- in Dog Health
Pomeranians are quite vulnerable to very high temperatures. Leaving your dog in a closed car on a hot day is very dangerous. And if that weren’t enough you see people leave their dogs locked up in the car while they go on a quick errand, unaware of how quickly the temperature can rise to deadly levels.
You might be thinking this is only a little short of paranoia and, if you do, I urge you to try this. In a very hot day, get a couple of sweaters, a pair of long pants and the biggest and warmest jacket you have. The kind of stuff you would wear at the North Pole.
Now dress up with everything and see how far you can last. Most likely you’re sweating like a strawberry collector the second you put the second sweater on. If you were to sit like that for 5 minutes you’ll likely go into a coma. Most dogs, especially those with heavy coats and short muzzles, (much like Pomeranians) are very vulnerable to heat strokes.
What Are The Signs Of Heat Stroke And What Can I Do?
Symptoms of heatstroke may vary in severity. Look for excessive panting, bright red tongue and gums or dry and sticky tongue and gums . The dog may be struggling to breathe. He may have seizures; vomiting and bloody diarrhea are tell-tale signs.
If you detect any one of those, immediately have someone prepare the car, or a taxi, for an emergency trip to the vet. Meanwhile there are things you can do to help cool off your Pomeranian.
Also, even if he appears ok after you give him first aid; don’t take a rain check on that vet visit. Almost every internal organ can be affected and he may develop DIC (Disseminated Intravascular Coagulation), a complex blood problem that is a secondary complication to heat strokes.
First of all get him out of the sun. Find some shade somewhere and lead or carry him there. Find some cool water and gently rub it on him. A great idea is to wet some clothes with cool water and place them around the head and on the feet.
Take care so you don’t use ice-cold water. Too cold will actually worsen things because blood vessels will constrict to prevent hypothermia. You can offer some ice cubes for your Pomeranian to lick until you can reach the vet.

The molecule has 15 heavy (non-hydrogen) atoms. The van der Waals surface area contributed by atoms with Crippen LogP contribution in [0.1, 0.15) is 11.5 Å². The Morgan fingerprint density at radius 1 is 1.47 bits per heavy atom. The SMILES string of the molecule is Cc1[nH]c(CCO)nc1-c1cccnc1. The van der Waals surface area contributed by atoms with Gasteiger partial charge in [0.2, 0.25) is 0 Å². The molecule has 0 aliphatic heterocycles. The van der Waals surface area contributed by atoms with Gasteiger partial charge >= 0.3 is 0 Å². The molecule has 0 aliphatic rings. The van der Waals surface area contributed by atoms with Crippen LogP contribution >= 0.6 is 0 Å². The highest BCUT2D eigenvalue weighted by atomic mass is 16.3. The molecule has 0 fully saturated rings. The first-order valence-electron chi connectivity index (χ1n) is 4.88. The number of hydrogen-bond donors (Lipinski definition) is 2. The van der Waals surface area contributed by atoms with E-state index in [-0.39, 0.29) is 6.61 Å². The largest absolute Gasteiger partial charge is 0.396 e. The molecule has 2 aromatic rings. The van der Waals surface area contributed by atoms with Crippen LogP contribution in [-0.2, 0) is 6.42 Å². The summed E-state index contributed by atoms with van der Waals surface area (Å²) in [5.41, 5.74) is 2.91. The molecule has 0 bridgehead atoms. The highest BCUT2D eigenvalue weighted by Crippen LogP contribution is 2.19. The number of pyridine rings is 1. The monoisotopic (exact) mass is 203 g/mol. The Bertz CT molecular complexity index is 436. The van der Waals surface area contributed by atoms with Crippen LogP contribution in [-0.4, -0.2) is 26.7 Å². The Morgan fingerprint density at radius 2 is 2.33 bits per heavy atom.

Finally, Take Your Dog’s Temperature
This is extremely helpful to know, because signs that your dog is ill are very confusing. You won’t know what symptoms to look for. If you have any suspicions, it’s a great idea to take his temperature and determine if he needs veterinary care.
You can take a dog’s temperature from two places, the rectum and the ear. His normal temperature is between 100.5 and 102.5 degrees Fahrenheit. However for ear temperature between 100.0 and 103.0 degrees Fahrenheit is normal.
If you want to take his rectal temperature you will need a thermometer, some water-based lubricant and most likely a friend to help you hold the dog. Since you’ll likely have none of those in hand it’s important to know how to take his ear temperature.
The eardrum is a good indicator of body temperature because it’s full of brain blood. Take the thermometer and place it deep in the horizontal ear canal. If you don’t do it right you won’t get an accurate reading. Of course, if you’re using a mercury-based thermometer make sure you shake it beforehand until it’s below 94 degrees Fahrenheit.
It’s advisable to try taking your dog’s ear temperature a few times when he’s healthy so you can get the hang of it and know how to do it properly when you need it. Alternatively you can take his rectal temperature as well and compare.
If he has any kind of fever then you’re in for an emergency trip to the doctor. Don’t skip it as it might mean your dog’s life. Heatstroke is very problematic in dogs of all kinds. But Pomeranians, with their big furry coat are especially vulnerable.